US 5826761 A
A compression garment aid upon which a compressive garment, such as a therapeutic elastic stocking, is disposed in order that the foot of the wearer may be interposed into the aid to begin application of the stocking to the foot and leg of the wearer. As the toe of the foot is inserted into the toe of the stocking, the wearer grasps handles connected to the heel portion of the aid to gradually draw the aid rearwardly over the foot, including the instep, and upwardly over the calf of the wearer's leg. The aid is of a U-shaped channel configuration having a depth in the toe and heel portions whereby the compression garment is extended (stretched) over the form of the aid that it does not bear substantially on the foot and leg during donning so as to impede putting on of the stocking. Additionally, the upwardly extending sides of the channel are fitted with a smoothed serrated edge which causes the compressive stocking to be played out onto the leg as the aid is drawn upwardly on the leg as to cause the stocking to be uniformly and effectively disposed in position for the therapeutic benefit.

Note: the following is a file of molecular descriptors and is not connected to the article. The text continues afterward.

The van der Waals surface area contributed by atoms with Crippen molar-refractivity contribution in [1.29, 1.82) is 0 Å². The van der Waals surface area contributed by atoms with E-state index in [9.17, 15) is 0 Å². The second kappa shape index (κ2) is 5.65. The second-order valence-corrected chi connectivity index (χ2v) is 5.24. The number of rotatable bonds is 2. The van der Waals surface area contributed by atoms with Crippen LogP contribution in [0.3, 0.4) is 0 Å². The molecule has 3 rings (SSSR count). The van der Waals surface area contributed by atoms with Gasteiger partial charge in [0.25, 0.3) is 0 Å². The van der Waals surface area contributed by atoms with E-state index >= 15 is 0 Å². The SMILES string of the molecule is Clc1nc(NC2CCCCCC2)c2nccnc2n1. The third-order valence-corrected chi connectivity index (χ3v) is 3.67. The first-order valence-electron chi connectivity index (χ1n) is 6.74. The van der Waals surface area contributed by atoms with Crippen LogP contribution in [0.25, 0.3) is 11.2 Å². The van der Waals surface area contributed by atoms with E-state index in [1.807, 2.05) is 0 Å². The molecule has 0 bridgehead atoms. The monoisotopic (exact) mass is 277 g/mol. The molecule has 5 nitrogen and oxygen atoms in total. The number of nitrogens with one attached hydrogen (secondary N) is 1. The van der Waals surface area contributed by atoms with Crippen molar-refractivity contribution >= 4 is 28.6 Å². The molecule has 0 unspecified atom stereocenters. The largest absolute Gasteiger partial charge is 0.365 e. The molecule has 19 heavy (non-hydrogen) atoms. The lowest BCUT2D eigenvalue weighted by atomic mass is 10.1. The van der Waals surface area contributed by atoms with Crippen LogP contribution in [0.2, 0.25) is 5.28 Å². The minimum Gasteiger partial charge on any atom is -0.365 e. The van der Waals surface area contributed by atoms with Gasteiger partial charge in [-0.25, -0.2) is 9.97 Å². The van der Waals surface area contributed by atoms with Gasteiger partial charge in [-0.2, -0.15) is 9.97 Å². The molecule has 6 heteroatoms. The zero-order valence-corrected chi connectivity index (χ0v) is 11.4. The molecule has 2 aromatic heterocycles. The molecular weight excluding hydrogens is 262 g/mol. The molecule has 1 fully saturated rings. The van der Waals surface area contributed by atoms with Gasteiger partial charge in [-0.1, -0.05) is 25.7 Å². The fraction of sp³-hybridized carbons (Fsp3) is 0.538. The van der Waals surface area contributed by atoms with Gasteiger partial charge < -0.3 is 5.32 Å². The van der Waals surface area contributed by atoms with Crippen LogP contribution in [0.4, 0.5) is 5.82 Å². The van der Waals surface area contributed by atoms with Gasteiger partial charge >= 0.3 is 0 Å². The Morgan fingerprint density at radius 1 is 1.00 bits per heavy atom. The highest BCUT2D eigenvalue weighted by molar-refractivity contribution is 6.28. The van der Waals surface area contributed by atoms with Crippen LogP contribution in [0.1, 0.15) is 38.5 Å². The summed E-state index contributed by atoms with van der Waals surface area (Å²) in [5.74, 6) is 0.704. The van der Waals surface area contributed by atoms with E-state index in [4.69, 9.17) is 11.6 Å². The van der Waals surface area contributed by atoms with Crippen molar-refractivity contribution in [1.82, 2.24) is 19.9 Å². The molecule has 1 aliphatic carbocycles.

1. Apparatus for facilitating the donning of a compressive medical stocking comprising:
a) an elongated channel member having a curved base, upwardly extending side walls and opposite open ends defining a substantially U-shaped transverse cross section along its length;
b) the first of said open ends being the toe end and adapted to receive thereover a compressive medical stocking and the second of said ends being the heel end, the U-shaped cross section at said heel and being a much greater area than at said toe and;
c) said U-shaped channel member having a width and depth to substantially receive therein a foot of a wearer by whom said stocking will be donned;